Figure 4.
Determining the complex effect of local hypoxia on pathological angiogenesis is likely to have important therapeutic consequences. Since downregulation of the hypoxia-inducible factors (HIFs) inhibits angiogenesis and decreases tumor growth, regulation ...

Hypoxia, the HIFs, Angiogenesis, and Vascular Diseases

Occlusive vascular diseases remain the most important causes of death and morbidity in industrialized societies.109 Treatment of end stages such as myocardial infarction, peripheral artery disease (PAD), and stroke is usually limited only to palliative interventions, such as angioplasty and, in severe PAD cases, limb amputation.110,111 The ability to induce and regulate angiogenesis and vascular remodeling in a directed manner would represent a major advance in the treatment of ischemic vascular diseases. Recent studies have demonstrated how hypoxia and the HIF pathway, through the modulation of angiogenic genes, such as Vegf (Table 3 and Figure 3), regulate the adult vascular system in numerous pathological conditions.88,112-116 Not surprisingly, the HIF pathway represents an attractive therapeutic target in ischemic diseases, and its continued study in these contexts has revealed important insights (Figure 4).

Hypoxia, the HIFs, and Peripheral Artery Disease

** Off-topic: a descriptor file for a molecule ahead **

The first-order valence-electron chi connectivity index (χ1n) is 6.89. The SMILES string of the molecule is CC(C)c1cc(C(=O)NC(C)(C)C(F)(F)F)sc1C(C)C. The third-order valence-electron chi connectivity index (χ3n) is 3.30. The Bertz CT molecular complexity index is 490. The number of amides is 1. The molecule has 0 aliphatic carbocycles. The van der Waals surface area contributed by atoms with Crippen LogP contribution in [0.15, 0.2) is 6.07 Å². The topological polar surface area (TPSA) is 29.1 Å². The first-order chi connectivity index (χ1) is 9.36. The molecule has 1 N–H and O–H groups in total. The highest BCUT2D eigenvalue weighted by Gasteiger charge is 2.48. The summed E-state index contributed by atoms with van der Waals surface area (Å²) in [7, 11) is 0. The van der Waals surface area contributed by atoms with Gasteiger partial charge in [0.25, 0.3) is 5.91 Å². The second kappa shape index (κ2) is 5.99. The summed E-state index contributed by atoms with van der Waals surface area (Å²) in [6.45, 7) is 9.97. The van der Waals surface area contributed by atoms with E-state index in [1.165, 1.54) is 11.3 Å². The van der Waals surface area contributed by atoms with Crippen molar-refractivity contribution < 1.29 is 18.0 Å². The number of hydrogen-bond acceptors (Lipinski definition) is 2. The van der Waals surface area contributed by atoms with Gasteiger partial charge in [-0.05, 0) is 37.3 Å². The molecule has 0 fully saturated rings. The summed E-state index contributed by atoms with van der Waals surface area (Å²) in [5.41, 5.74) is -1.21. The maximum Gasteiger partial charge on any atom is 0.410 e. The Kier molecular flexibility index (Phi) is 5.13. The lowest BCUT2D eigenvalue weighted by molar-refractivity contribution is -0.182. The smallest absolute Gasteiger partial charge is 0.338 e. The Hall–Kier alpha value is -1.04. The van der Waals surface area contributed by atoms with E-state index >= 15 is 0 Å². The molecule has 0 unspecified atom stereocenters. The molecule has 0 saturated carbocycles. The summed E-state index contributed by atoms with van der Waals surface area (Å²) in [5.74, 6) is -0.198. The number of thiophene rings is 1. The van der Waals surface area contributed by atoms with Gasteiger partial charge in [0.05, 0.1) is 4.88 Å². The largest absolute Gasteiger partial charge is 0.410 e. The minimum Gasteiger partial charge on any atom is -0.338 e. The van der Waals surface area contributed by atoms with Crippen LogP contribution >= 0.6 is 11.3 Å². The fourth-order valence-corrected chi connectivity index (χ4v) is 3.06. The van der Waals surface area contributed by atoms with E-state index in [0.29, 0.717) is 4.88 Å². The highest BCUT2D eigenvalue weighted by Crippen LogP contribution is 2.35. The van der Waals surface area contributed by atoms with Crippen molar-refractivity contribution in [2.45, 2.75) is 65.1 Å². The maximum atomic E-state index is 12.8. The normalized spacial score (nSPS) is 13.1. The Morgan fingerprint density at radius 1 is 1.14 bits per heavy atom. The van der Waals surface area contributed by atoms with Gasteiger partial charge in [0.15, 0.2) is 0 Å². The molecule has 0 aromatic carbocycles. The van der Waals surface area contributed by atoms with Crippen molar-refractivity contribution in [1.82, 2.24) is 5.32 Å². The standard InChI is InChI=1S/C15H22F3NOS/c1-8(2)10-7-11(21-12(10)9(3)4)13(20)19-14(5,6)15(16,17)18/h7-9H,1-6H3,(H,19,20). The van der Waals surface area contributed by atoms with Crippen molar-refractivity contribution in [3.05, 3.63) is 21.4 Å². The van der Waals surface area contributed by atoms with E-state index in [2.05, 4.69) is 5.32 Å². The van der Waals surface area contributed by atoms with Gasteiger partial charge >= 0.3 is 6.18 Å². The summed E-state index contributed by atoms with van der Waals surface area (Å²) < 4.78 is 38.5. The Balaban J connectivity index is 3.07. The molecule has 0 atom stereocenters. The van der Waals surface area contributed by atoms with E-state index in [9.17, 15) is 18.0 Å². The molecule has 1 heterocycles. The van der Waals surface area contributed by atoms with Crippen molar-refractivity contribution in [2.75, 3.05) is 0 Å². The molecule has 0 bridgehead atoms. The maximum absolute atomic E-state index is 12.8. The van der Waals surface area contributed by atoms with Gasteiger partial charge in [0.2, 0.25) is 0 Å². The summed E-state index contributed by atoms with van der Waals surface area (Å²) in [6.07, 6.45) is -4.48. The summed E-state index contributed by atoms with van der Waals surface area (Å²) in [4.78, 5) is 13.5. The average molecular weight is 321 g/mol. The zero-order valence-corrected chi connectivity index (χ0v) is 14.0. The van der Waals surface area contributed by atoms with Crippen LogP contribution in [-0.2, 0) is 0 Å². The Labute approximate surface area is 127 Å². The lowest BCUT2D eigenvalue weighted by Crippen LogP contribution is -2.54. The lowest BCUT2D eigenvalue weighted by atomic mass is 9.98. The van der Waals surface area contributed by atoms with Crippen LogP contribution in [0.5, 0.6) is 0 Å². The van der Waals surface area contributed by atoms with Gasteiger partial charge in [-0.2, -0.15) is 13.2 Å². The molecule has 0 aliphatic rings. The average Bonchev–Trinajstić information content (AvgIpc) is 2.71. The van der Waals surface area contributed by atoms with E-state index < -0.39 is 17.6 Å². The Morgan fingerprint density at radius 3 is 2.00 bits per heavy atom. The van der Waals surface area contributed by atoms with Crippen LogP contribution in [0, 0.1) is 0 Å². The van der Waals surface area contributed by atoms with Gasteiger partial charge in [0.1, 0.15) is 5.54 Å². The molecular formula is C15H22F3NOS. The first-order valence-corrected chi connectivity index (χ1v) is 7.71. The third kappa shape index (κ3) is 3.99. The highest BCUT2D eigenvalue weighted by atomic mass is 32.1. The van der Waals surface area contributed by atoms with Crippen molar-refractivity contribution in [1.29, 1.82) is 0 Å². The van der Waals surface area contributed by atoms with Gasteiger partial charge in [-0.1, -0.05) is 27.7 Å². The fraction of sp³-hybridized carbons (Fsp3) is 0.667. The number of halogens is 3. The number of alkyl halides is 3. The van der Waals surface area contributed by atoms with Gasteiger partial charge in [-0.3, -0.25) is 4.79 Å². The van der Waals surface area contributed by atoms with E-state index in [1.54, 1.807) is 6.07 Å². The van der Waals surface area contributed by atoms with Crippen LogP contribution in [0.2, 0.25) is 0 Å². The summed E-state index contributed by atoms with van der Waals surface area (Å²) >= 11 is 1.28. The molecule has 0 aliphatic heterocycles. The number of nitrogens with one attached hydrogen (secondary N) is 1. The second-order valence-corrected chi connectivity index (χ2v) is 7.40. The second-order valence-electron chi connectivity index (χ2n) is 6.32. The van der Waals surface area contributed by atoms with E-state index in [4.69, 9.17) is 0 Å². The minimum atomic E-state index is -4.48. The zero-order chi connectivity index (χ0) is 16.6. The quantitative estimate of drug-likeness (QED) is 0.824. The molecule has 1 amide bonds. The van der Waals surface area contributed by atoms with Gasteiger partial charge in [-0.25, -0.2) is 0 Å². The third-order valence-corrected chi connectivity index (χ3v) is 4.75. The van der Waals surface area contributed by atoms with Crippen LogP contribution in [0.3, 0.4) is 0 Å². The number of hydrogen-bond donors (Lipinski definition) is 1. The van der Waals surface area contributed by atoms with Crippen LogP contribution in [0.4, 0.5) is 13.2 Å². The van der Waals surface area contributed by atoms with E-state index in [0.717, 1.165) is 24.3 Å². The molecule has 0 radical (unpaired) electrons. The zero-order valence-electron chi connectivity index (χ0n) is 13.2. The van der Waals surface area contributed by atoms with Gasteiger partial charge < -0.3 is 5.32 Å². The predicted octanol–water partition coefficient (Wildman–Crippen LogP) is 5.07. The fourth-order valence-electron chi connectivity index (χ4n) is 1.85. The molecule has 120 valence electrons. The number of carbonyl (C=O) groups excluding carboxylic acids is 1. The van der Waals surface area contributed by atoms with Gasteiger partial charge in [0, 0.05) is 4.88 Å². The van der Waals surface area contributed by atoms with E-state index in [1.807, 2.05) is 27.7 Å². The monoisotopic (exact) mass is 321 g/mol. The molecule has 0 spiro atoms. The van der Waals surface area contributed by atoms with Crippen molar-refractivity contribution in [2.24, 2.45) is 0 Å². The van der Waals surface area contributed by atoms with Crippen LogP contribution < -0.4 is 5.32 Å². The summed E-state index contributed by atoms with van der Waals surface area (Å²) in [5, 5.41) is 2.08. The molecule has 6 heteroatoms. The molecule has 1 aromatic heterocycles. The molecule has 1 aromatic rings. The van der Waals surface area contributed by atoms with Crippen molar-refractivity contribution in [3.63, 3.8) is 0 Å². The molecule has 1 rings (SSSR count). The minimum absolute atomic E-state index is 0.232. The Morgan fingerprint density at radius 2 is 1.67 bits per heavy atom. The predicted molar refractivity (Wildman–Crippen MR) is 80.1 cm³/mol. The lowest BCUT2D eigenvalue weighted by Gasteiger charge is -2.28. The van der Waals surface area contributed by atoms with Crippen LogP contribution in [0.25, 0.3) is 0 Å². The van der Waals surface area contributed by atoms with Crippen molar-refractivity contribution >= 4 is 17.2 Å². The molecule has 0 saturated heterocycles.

Peripheral artery disease is a condition characterized by obstruction of large arteries leading to vascular dysfunction in the extremities.110,117 Vessel occlusion in PAD is usually caused by the development of atherosclerotic plaques, which are initiated by injuries to the endothelium from hemodynamic stress and uptake of oxidized low-density lipoprotein. Endothelial damage stimulates rapid proliferation of vascular smooth muscle cells, thickening the arterial wall. Nascent plaques are subsequently infiltrated by large numbers of macrophages, which drastically increase metabolic demand and cause local tissue hypoxia and induction of an angiogenic response.118 Plaque perfusion promotes expansion by allowing more efficient infiltration of macrophages through new capillaries.119 Interestingly, HIF-1α and VEGF are expressed in the plaque, suggesting that the HIF signaling pathway is directly involved in plaque angiogenesis.120 Continued plaque growth progressively narrows existing arteries, restricting blood flow and reducing perfusion to adjacent tissues. Atherosclerotic stenosis (narrowing) of peripheral arteries leads to critical limb ischemia in 1% to 2% of patients.121 The most severe form of PAD, critical limb ischemia, is characterized by pain at rest, ulceration, and/or gangrene. Although a neovascular response in the affected limb is mounted, it is often insufficient to adequately reperfuse the ischemic tissue, which eventually requires amputation. The HIFs promote the neoangiogenic response to tissue ischemia and pathophysiological angiogenesis in PAD, as levels of HIF-α mRNA, protein, and transcriptional targets increase following ischemic insult in animal models.114,116 HIF transcriptional activity leads to the production of new capillaries via angiogenesis and the remodeling of existing arteries to accept increased flow, a process called arteriogenesis.122 Surgical ligation of the femoral artery leads to a severe decrease in hindlimb blood flow, usually to <10% to 20% of the nonligated side, and serves as an animal model of PAD.123-125 Reduced blood flow in the main limb artery induces ischemia distally, which triggers a prototypical angiogenic and arteriogenic response.126 The HIFs play an important role in the blood flow recovery during hindlimb ischemia, which is mainly achieved by arteriogenesis while angiogenesis plays a secondary role.127,128 For example, femoral artery ligation (FAL) experiments revealed decreased limb perfusion and increased spontaneous amputation in Hif-1α+/– mice, which have a severely blunted induction of HIF-1α protein in response to hypoxia.116 Administration of the HIF-1α inhibitor 2-methoxyestradiol phenocopied the defects observed in Hif-1α+/– mice. In contrast, forced expression of a constitutively active form of HIF-1α that is resistant to O2-dependent regulation, AdCA5,112 stimulated reperfusion following FAL in both mouse and rabbit models.114,129 AdCA5 treatment significantly increases the arteriogenic response, characterized by enlarged collateral blood vessels, demonstrating that HIF activity promotes vessel remodeling in addition to angiogenesis.